The Bible of St. Paul Outside the Walls, dating from the 9th century, is displayed at the Vatican. The Bible is a love letter from God to humanity, not the final thoughts of scientific progress. (CNS photo/Paul Haring)

The Bible is a love letter from God to humanity, not the final thoughts of scientific progress. It was written at specific moments that reflect our understanding at those times. These “freeze-frames” of understanding are not unique to the Bible.

Isaac Newton’s scientific understanding of the world inspired humanity to do great things until the limitations of those understandings were discovered and his theories needed assistance.

Then Albert Einstein, and minds like his, solved these problems and incorporated new knowledge into new science. This process is still evident as we see problems arising in their scientific understanding, for example, the reality within black holes or the moment of the Big Bang.


It would be inaccurate to suggest that the science of the Bible, or Newton, or Einstein contradicts the reality in which we live; it only suggests that none are the final thoughts of scientific progress.

That being said, the science expressed in the Bible is not the reason for its existence. It exists to express God’s love for us and to determine what he expects of us. We do this by focusing on those larger and deeper conversations between God and humanity within Scripture and interpreting their meanings to the best of our ability.

St. Thomas Aquinas suggests four ways to interpret Scripture: literal, allegorical, moral and anagogical. A literal interpretation limits us to view the contents of the Bible from a single view and to take what we can from it.

Science is limited to this interpretation because it only attempts to express a physical reality that exists in the greater context of scriptural teaching.

For example, Hebrews 11 is arguably the most eloquent teaching on faith in Scripture. Hebrews 11:3 uses as an example of faith a simple understanding of atoms, “What is visible came into being through the invisible,” or what we see is made of things we cannot see.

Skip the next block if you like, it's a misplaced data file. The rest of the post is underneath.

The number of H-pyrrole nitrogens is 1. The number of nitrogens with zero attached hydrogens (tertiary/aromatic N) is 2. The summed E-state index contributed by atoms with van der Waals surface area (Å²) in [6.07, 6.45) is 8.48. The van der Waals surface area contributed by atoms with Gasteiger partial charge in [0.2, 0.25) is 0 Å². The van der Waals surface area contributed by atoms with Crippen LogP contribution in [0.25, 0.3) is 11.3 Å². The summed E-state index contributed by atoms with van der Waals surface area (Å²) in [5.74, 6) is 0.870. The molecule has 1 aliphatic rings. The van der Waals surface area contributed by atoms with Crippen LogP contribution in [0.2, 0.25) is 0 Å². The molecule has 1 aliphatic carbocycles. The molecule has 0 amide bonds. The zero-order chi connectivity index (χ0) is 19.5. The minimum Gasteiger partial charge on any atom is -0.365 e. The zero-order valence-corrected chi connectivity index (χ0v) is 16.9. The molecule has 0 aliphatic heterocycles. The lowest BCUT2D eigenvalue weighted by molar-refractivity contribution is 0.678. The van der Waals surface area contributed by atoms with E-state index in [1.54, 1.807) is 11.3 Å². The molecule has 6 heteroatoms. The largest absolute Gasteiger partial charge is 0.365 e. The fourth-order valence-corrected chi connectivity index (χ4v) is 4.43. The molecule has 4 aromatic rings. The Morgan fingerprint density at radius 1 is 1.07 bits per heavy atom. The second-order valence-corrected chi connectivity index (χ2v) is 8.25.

While accurate, read alone it is vague and does not reap the benefit of the rich and multifaceted fourfold approach of St. Thomas that can be applied to the greater story of Scripture.


As a common example, look at the story of Abraham intending to sacrifice Isaac on the mountain. A literal interpretation limits us to focus on the story as an historical event — Isaac walking up Mount Moriah with the wood for his sacrifice — and one might be appalled that a father would try to kill his son.

As an allegory, we add depth to this story as we see Isaac as a prefigurement of Jesus as he walks the Via Dolorosa to Calvary carrying the wood for his own sacrifice. A moral interpretation adds more to the story as we understand the importance of obedience and faith in God’s will.

And, finally, anagogically, we realize how sacrifice prepares us for the eternal glory that is promised to us. The science expressed in the Bible does not have this depth.

Science progresses and our understanding of it changes. What does not change is the truth of the Bible’s purpose: to know of God’s love for us and to determine what he expects of us.


Deacon Andrew Dutko is a transitional deacon studying for the priesthood for the Diocese of Paterson, New Jersey. He managed the Princeton University Advanced Physics Lab from 2000-2006. He has degrees in mathematics and business.